CINCINNATI: The AAC to be better
The Bearcats and head coach Mick Cronin are hoping the American gives them a legitimate schedule to help them land a top-four seed on Selection Sunday. With the No. 215 non-conference strength of schedule right now, according to KenPom, Cincinnati didn’t exactly help its cause over the last several months. There were opportunities for wins over Xavier and Florida that failed. Wins over programs like Mississippi State and UCLA don’t look all that impressive. Cincinnati had better hope its conference gives them enough quality games to be considered on par with the other power leagues. (Scott Phillips)
CREIGHTON: More people to notice Khyri Thomas
Left off of the preseason All-Big East teams this fall, the Bluejays wish for more national respect for junior guard Khyri Thomas. Already regarded as one of the nation’s better perimeter defenders, the 6-foot-3 Thomas has expanded his offensive game enough to become a consistent second scoring threat behind Marcus Foster. But nobody ever seems to talk about Thomas. He consistently covers the opposing team’s best perimeter option while providing efficient offense for a 9-2 team. It’s time to start paying attention to Thomas. And don’t be surprised if he earns Big East honors at the end of the year. (SP)
DUKE: Frontcourt defenders
There are a handful of issues currently present on this Duke roster. Grayson Allen has been inconsistent this year. Trevon Duval is not a natural point guard. They don’t have the kind of depth they had hoped for. Wendell Carter has not been as efficient as the staff would have liked. But the biggest problem Duke is currently dealing with is on the defensive side of the ball, specifically with their big men. Marvin Bagley III, Carter and Marques Bolden are not great rim protectors. But they also are not great at defending perimeter fours. The biggest issue, however, is that none of them are all that good guarding ball-screens. That’s why they lost to Boston College, because Jim Christian schemed ball-screen after ball-screen after ball-screen, and Duke’s big men had no answer. (RD)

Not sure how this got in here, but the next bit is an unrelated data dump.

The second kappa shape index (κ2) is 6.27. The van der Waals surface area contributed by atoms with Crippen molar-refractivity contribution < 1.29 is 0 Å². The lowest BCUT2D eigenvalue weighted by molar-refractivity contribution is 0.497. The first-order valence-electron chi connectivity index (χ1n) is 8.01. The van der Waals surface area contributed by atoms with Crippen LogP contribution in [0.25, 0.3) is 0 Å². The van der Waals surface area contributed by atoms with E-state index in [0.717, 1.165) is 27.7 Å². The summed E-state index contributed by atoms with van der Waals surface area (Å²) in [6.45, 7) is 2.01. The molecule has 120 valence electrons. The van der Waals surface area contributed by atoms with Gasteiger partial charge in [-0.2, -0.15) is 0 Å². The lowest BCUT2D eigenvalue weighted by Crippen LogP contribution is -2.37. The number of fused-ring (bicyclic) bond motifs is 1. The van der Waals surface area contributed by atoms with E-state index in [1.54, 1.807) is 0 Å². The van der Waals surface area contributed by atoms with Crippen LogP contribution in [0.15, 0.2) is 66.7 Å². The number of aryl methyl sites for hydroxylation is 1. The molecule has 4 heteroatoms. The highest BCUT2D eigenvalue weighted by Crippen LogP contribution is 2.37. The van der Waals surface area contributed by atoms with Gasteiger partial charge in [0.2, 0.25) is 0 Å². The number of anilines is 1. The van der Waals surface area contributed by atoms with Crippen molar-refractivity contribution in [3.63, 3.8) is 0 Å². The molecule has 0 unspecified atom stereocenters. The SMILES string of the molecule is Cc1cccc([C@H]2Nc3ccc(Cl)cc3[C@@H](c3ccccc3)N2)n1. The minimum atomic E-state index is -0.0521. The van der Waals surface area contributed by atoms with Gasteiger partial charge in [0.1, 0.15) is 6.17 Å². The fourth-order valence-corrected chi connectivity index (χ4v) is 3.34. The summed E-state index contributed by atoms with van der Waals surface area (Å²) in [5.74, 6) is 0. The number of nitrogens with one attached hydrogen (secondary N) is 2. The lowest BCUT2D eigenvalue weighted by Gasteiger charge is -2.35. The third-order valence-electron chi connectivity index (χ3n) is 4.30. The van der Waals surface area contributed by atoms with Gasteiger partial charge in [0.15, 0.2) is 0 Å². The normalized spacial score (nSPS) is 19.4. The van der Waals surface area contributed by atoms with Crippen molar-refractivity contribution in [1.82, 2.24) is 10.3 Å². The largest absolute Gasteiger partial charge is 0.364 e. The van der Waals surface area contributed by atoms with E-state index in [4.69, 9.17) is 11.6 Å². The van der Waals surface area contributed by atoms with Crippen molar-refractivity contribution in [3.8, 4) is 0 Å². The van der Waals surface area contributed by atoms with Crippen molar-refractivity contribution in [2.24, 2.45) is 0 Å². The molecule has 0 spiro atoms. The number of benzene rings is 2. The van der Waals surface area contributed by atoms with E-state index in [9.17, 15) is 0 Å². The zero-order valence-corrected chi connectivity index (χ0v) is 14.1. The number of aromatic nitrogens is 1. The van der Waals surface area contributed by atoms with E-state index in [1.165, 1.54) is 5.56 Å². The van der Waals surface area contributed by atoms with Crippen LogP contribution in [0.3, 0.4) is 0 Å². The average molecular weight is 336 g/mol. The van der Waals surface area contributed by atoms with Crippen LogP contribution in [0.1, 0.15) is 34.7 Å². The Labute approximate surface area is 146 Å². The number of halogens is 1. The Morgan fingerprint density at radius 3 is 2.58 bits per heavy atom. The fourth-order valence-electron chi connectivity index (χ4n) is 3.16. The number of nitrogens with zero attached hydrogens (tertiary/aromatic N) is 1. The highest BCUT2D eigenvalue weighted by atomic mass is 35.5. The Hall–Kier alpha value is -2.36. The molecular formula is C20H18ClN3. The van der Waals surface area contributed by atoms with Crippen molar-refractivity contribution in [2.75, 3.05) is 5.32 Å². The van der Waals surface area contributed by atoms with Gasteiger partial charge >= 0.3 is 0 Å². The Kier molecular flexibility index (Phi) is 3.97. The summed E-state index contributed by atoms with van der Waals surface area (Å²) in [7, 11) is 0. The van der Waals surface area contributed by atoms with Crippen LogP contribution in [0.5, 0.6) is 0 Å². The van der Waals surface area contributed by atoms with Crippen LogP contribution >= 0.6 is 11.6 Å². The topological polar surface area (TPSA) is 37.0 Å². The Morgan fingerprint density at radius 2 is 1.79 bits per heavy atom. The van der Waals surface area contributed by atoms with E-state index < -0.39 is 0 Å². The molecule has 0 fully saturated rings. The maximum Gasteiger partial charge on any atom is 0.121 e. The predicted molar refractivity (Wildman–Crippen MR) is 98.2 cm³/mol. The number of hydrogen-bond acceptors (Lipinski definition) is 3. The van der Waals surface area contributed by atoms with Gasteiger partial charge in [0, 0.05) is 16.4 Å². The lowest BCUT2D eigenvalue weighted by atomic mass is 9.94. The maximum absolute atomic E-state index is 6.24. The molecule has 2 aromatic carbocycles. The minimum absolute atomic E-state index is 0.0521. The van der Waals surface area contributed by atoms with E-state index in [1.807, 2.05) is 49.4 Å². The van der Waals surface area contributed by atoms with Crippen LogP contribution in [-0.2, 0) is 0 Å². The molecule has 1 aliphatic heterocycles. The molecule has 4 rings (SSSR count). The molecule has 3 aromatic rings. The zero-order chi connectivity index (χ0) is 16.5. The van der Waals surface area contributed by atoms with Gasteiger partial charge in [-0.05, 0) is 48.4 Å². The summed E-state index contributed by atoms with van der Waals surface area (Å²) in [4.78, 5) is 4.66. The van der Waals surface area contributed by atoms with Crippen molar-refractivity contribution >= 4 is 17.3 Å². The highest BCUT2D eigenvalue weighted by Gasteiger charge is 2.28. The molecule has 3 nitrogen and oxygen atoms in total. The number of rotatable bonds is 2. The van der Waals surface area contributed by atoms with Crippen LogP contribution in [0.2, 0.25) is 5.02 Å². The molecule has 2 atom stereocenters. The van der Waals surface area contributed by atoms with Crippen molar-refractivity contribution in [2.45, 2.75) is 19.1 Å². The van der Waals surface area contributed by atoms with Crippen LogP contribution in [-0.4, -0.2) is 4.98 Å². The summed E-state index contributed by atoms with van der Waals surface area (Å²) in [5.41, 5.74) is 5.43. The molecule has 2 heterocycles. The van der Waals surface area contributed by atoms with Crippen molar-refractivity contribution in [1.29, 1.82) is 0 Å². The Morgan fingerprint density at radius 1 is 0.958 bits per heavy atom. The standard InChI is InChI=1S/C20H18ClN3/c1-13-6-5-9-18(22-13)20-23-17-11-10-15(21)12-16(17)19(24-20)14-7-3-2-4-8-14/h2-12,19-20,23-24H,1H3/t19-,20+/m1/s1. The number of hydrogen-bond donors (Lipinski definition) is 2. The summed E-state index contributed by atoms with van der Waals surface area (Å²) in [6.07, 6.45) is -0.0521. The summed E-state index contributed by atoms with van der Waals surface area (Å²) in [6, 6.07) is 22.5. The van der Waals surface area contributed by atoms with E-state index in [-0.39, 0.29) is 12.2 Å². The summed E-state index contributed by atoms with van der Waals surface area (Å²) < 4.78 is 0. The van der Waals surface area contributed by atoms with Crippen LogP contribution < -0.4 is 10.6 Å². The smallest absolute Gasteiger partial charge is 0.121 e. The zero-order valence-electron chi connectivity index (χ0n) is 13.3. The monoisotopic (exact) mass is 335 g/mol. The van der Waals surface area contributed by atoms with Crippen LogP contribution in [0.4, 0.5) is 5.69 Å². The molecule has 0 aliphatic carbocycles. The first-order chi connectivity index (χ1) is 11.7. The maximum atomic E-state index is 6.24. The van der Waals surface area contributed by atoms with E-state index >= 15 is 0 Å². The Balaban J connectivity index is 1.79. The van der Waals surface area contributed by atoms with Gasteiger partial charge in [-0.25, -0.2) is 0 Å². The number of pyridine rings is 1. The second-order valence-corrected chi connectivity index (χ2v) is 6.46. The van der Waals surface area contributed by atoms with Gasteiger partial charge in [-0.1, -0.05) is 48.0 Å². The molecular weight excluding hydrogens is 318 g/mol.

This isn’t my idea. If it was me making this pick I would lean towards adding a big wing that can defend and make threes; another year of eligibility for Justin Leon or Devin Robinson to be allowed to play his senior season. Something like that. But if you listen to what the Florida players say after losses – and after their win over Cincinnati, the only game they’ve won in their last five – it’s toughness, both physical and mental, that they lack. (RD)
FLORIDA STATE: Better lead guard play
Florida State wishes to find players who can take care of the ball. The Seminoles have been one of the fun surprises in college hoops this season thanks to their depth and athleticism. This team also coughs up the ball 14 times per game, including 22 in a one-point loss to Oklahoma State last weekend. When you also factor that the Seminoles have faced an underwhelming non-conference schedule then how is this team going to handle pressure once they hit the ACC? (SP)
GONZAGA: Better perimeter defense